Bromazepam

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Contents

[edit] BRAND NAMES

[edit] STRUCTURE

Bromazepam.jpg

[edit] MECHANISM OF ACTION

Bromazepam, like other Benzodiazepines bind to specific sites on the gamma-aminobutyric acid-A (GABAA) receptors. This enhances the effects of GABA by increasing its affinity for the GABAA receptor.

Activation of the GABAA receptor, which is linked to a chloride channel (Cl-), results in an influx of Cl- into the neurone causing hyperpolarisation, which results in inhibitory effects on the central nervous system.

Benzodiazepines action on GABAA receptors appears to produce their anxiolytic, sedative, muscle relaxant, hypnotic and anticonvulsant actions.

Bromazepam is an intermediate-acting benzodiazepine, its half-life in human plasma reported to be in the range of 11 to 22 hours.

In low doses Bromazepam reduces tension and anxiety. in high doses, sedative and muscle-relaxant properties appear.

[edit] INDICATIONS

Bromazepam is indicated for the short-term, symptomatic relief of tension, anxiety and agitation.

Note that anxiety or tension associated with the normal stress of everyday life usually does not require treatment with benzodizepines

[edit] DOSAGE

The recommended dose for most adults is 1.5-3 mg, two or three times daily.

Severe cases, especially in hospitalised cases: 6‑12mg two or three times daily.

Treatment should begin with low doses, gradually increasing to the optimum level. The duration of treatment should be as short as possible

[edit] CONTRAINDICATIONS

  • Hypersensitivity to Bromazepam or to any drug in the benzodiazepine class
  • Severe liver failure
  • Pregnancy and lactation
  • Myasthenia gravis (Bromazepam could increase the muscle weakness)
  • Severe respiratory failure or sleep apnea syndrome

[edit] WARNINGS AND PRECAUTIONS

  • Do not drive or do other dangerous activities after taking Bromazepam until you feel fully awake.
  • Do not drink alcohol
  • Caution is required in patients with chronic respiratory failure (risk of respiratory depression).
  • Use of benzodiazepines can lead to dependence. This risk increases with dose and duration of treatment.
  • Amnesia: Benzodiazepines may induce anterograde amnesia leading to a partial or complete inability to recall the recent past. Anterograde amnesia may occur using higher therapeutic dosages, the risk increasing at higher dosages.
  • Withdrawal symptoms and rebound effect: headaches, muscle pain, rebound anxiety, insomnia, tension, restlessness, confusion and irritability were seen during discontinuation. In severe cases the following symptoms may occur: derealization, depersonalization, hyperacusis, numbness and tingling of the extremities, hypersensitivity to light, noise and physical contact, hallucinations or epileptic seizures. Bromazepam should be discontinued gradually
  • Paradoxical reactions like restlessness, agitation, irritability, aggressiveness, delusion, rages, nightmares, hallucinations, psychoses, inappropriate behavior and other adverse behavioral effects are known to occur when using benzodiazepines. Should this occur, the use of the drug should be discontinued.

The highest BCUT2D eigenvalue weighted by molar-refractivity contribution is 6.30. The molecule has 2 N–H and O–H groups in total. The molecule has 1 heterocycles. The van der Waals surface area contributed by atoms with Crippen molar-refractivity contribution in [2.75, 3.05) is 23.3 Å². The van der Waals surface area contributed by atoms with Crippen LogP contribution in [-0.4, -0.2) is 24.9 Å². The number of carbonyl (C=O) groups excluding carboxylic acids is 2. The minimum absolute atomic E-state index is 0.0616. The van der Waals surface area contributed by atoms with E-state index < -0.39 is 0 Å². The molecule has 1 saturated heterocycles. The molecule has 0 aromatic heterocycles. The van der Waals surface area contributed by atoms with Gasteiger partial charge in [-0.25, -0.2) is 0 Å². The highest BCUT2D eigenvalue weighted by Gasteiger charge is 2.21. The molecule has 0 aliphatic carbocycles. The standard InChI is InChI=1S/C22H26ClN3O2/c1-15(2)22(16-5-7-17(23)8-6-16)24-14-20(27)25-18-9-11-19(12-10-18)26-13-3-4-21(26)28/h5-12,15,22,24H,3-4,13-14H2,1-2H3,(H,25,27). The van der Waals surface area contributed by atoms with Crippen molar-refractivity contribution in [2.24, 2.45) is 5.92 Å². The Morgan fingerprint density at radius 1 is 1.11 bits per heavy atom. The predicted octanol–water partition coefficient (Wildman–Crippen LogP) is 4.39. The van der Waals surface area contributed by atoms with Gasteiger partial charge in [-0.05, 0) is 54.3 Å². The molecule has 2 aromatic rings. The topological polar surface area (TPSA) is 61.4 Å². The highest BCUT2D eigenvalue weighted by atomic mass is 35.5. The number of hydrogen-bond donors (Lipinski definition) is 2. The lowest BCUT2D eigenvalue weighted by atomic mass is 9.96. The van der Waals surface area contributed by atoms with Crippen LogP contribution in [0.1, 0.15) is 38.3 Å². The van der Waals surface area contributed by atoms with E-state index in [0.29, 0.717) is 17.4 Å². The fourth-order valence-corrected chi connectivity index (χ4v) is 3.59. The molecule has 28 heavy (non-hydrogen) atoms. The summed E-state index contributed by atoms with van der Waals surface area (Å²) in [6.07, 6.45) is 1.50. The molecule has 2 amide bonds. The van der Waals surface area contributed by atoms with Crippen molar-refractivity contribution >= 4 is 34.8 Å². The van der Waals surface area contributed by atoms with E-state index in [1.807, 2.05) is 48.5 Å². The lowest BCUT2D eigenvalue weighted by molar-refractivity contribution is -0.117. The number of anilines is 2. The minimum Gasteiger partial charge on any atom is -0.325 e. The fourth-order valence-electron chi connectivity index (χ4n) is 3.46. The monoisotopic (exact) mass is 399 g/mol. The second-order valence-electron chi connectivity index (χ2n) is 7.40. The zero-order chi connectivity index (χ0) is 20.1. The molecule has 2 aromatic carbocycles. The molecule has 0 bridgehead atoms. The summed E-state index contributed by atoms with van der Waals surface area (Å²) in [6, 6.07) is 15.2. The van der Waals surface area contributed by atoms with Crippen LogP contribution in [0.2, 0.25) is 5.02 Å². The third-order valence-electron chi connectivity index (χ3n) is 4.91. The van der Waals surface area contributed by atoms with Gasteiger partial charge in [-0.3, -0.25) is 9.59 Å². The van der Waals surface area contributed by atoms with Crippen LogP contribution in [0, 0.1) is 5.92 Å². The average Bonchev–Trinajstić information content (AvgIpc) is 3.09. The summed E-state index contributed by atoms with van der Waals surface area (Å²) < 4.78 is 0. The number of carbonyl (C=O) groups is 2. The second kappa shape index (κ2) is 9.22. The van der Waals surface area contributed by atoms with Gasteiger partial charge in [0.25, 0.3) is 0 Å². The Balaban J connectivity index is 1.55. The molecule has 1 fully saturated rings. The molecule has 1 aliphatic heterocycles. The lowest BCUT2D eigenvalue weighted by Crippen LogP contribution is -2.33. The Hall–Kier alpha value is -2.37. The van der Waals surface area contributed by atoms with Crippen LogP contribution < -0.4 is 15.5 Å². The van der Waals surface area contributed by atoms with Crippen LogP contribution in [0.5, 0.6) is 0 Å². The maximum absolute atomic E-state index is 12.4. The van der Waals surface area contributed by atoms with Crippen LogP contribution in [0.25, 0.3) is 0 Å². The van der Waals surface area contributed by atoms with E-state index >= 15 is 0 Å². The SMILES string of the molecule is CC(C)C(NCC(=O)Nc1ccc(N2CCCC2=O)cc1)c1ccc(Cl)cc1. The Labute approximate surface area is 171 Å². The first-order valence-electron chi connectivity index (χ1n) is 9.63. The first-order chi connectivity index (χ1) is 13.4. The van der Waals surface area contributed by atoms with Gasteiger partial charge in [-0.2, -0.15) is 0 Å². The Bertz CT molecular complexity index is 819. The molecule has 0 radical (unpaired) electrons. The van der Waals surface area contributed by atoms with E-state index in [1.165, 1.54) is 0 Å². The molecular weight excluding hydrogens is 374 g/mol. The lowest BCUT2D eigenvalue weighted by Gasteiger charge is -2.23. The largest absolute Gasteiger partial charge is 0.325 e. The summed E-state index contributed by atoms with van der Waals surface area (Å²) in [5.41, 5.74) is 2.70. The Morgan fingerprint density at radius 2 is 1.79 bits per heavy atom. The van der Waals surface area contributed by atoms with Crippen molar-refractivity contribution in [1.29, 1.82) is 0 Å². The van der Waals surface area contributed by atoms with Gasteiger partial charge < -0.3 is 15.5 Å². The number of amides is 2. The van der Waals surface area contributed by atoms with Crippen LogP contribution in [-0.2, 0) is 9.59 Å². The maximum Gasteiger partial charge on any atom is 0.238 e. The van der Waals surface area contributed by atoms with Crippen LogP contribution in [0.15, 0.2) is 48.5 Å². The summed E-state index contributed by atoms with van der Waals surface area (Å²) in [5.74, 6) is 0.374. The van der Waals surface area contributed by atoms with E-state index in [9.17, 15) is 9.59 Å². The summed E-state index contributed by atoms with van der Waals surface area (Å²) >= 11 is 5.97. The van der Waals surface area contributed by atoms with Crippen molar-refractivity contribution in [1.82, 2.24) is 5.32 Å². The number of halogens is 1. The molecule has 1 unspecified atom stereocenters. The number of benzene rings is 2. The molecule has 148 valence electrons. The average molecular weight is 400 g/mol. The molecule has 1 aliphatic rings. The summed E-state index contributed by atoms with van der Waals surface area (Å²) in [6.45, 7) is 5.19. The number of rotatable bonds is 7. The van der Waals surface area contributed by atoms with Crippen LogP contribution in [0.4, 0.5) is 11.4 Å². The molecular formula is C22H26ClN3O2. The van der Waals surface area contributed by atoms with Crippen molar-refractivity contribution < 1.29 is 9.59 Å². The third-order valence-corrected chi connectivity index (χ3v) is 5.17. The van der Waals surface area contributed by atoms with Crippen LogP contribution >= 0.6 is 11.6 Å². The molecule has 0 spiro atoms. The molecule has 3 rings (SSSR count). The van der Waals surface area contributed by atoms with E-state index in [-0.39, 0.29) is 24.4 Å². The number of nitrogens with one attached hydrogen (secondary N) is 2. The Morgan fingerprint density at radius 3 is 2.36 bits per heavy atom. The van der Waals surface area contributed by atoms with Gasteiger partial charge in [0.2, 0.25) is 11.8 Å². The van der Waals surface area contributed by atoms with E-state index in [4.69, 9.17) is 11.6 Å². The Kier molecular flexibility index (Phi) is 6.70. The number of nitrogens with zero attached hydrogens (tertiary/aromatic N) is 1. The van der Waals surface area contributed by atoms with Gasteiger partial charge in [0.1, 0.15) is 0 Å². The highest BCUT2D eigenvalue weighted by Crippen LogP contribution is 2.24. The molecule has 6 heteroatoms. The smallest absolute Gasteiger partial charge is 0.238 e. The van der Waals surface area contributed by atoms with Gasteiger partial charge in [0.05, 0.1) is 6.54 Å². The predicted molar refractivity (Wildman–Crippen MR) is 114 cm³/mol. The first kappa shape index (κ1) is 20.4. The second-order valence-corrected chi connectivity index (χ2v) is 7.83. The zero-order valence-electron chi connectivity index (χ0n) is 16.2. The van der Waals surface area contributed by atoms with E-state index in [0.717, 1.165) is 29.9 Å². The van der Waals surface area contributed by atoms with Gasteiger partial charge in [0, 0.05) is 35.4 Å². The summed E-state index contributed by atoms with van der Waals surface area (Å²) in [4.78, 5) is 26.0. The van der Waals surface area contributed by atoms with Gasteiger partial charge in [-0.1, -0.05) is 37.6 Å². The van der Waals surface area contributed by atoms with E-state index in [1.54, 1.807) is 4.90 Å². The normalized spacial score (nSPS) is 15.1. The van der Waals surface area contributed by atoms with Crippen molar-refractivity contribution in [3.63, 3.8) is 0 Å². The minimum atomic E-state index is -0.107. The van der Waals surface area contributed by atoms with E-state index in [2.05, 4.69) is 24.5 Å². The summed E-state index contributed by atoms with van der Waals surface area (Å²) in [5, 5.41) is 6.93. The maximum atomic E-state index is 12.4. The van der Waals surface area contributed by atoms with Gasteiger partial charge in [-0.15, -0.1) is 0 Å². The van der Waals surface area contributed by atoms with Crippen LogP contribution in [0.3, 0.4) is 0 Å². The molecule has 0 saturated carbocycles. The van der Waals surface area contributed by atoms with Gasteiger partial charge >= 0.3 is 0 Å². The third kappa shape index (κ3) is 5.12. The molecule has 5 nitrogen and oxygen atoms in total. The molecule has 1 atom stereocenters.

• Risk of Fetal Harm: Benzodiazepines can potentially cause fetal harm when administered to pregnant women

[edit] INTERACTIONS

Benzodiazepines, including Bromazepam, produce additive CNS depressant effects when co-administered with other medications which themselves produce CNS depression (e.g. barbiturates, alcohol, sedatives, tricyclic antidepressants, antipsychotics, skeletal muscle relaxants, antihistamines or narcotic analgesics and anaesthetics).

[edit] PREGNANCY AND LACTATION

[edit] SIDE EFFECTS

Bromazepam is well tolerated in therapeutic doses. The following undesirable effects may occur: Drowsiness, tiredness, headache, dizziness, reduced alertness, difficulty with coordination, diplopia and loss of libido.

See also WARNINGS AND PRECAUTIONS section

[edit] RELATED LINKS

[edit] BIBLIOGRAPHY

http://www.roche-australia.com/fmfiles/re7229005/downloads/central-nervous-agents/lexotan-pi.pdf

[edit] REFERENCES

Sedatives / Hypnotics / Anxiolytics
Benzodiazepines Benzodiazepines (Anxiolytics)‎ Alprazolam (Xanax)   Bromazepam (Lexotan, Lexotanil)   Chlordiazepoxide (Librium)   Clobazam (Frisium)   Clorazepate (Tranxene)   Clotiazepam (Rizen, Tienor)   Delorazepam (EN)   Diazepam (Valium)   Etizolam (Depas)   Ketazolam   Lorazepam (Ativan, Control, Lorans, Tavor, Temesta)   Lormetazepam (Noctamid)   Nordazepam (Nordaz)   Oxazepam (Serepax)   Prazepam (Demetrin, Lysanxia)
Benzodiazepines (Hypnotics) Brotizolam (Lendormin, Bondormin, Dormex, Sintonal, Noctilan)   Clobazam (Frisium)   Estazolam (Esilgan, ProSom)   Etizolam (Depas, Pasaden, Etilaam, Etizest)   Flunitrazepam (Rohypnol)   Flurazepam (Dalmadorm, Dalmane, Felison, Flunox, Valdorm)   Ketazolam (Anseren, Anxon)   Lorazepam (Ativan, Control, Lorans, Tavor, Temesta)   Lormetazepam (Loramet, Minias, Noctamid, Pronoctan, Evamyl)   Midazolam (Dormicum, Hypnovel)   Nitrazepam (Mogadon, Nitrados, Numbon, Radedorm, Alodorm)   Nordazepam (Madar, Nordaz, Stilny, Tranxilium N)   Temazepam (Normison, Restoril, Tenox, Temaze)   Triazolam (Halcion, Hypam, Rilamir)
Non-Benzodiazepine Hypnotics Eszopiclone (Lunesta)   Zolpidem (Ambien, Stilnox, Hypnogen, Sanval, Stilnoct, Zoldem, Zolsana)   Zopiclone (Imovane, Zimovane)
Melatonin agonists Melatonin (Circadin)   Ramelteon (Rozerem)
Orexin agonists Suvorexant (Belsomra)